Friday, July 20, 2012

Straight Alfalfa Diet Okay?


Daniel62 wrote about feeding horse, ”I saw your videos on feeding horses, and am still confused. Is it okay to feed only alfalfa to my horse? Will I need to use other supplements?”

Alfalfa is common and available, and most people in non-pasture situations feed it for the convenience. Some people who have their horses on pasture, which is usually grass or grass mixes providing 10 to 14% protein, will also supplement with alfalfa, usually around 18 to 22% protein, so the horses will get a higher concentration of protein and calcium in their daily diet. Most horses don't need such a high level of protein and can do well on a grass hay only diet. However, if you are working your horse quite a bit, then I think added protein to the diet would probably be a good idea.

There are many people feeding a straight alfalfa diet to their horses. I choose to feed a 50-50 mix of alfalfa and grass hay and sometimes that ratio goes to 60-40 alfalfa-grass hay. Some feed a combination of alfalfa and grass, like I do, to better balance the calcium-phosphorous ratio. My priority in feeding alfalfa-grass mix is to reduce the amount of protein the horse is getting and also what I think is, reducing associated gut problems. I think horses on a straight alfalfa diet are more prone to gut problems and colic. I don't think it's a greatly increased chance, but a increased chance nonetheless. Having said that I know many horses on a straight alfalfa diet that do okay, and rarely will you need to supplement with the exception of maybe a salt block.

I just think the more natural you keep your horses, the better they will do. I also feed a small amount of Patriot 14, a 14% pelleted feed from ADM, to my horses but in small amounts. I do this for two reasons,    1 – as a means to introduce supplements, and 2 – to keep them and their guts used to this pelleted feed so when I need to give them more of it, extended rides, packing trips or whatever, I can do so more safely.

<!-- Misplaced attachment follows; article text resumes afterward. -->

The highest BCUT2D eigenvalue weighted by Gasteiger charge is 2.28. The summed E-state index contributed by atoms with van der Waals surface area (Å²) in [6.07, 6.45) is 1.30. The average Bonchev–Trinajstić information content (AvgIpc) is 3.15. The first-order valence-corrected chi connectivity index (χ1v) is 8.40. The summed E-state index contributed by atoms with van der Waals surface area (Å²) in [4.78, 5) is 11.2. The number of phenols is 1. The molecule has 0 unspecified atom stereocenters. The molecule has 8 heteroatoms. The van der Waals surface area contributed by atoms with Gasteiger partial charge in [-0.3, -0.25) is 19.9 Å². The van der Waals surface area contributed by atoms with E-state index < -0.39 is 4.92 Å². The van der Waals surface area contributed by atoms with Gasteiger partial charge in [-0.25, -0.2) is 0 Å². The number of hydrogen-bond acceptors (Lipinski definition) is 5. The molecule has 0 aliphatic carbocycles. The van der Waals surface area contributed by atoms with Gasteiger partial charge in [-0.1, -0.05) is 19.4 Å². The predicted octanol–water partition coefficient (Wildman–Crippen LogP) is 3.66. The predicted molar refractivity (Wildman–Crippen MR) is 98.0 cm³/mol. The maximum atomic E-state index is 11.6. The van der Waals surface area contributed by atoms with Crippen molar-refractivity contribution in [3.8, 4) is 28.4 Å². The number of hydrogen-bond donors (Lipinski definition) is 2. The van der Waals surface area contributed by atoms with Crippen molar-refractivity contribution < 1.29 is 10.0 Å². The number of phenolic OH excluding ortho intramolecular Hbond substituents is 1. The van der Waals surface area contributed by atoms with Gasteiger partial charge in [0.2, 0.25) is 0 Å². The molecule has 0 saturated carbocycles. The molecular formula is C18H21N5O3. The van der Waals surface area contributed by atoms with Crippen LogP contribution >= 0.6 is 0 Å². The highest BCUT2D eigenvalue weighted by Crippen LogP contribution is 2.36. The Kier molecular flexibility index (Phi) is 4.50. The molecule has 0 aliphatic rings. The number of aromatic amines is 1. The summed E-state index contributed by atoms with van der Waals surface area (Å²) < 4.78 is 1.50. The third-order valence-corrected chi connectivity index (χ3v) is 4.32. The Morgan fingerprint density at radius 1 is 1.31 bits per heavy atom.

I do use supplements. Currently I use hoof supplement on one horse, a joint supplement on another and a periodic Sand Clear supplement regimen on all my horses. Basically, I think the more natural you can keep your horse, the better off he is going to be. And I think that changes in their diet should be made gradually over time in order for the horse and his digestive system to get used to it. You should be monitoring your horse's body condition, performance and tolerance to the feeds and make adjustments slowly.  Good luck and safe journey.

  

2 comments:

  1. My mother-in-law owns several horses and she keeps them on a diet similar to what you suggested of about 50% alfalfa and 50% grass hay. She doesn't typically work her horses too hard so she has found that diet gives the greatest amount of benefits to her horses. It took her several years to figure out the right ratio of what to feed her horses though. http://midwayforage.com/select-way-premium-alfalfa-cubes.html

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  2. My mother-in-law owns several horses and she keeps them on a diet similar to what you suggested of about 50% alfalfa and 50% grass hay. She doesn't typically work her horses too hard so she has found that diet gives the greatest amount of benefits to her horses. It took her several years to figure out the right ratio of what to feed her horses though. http://midwayforage.com/select-way-premium-alfalfa-cubes.html

    ReplyDelete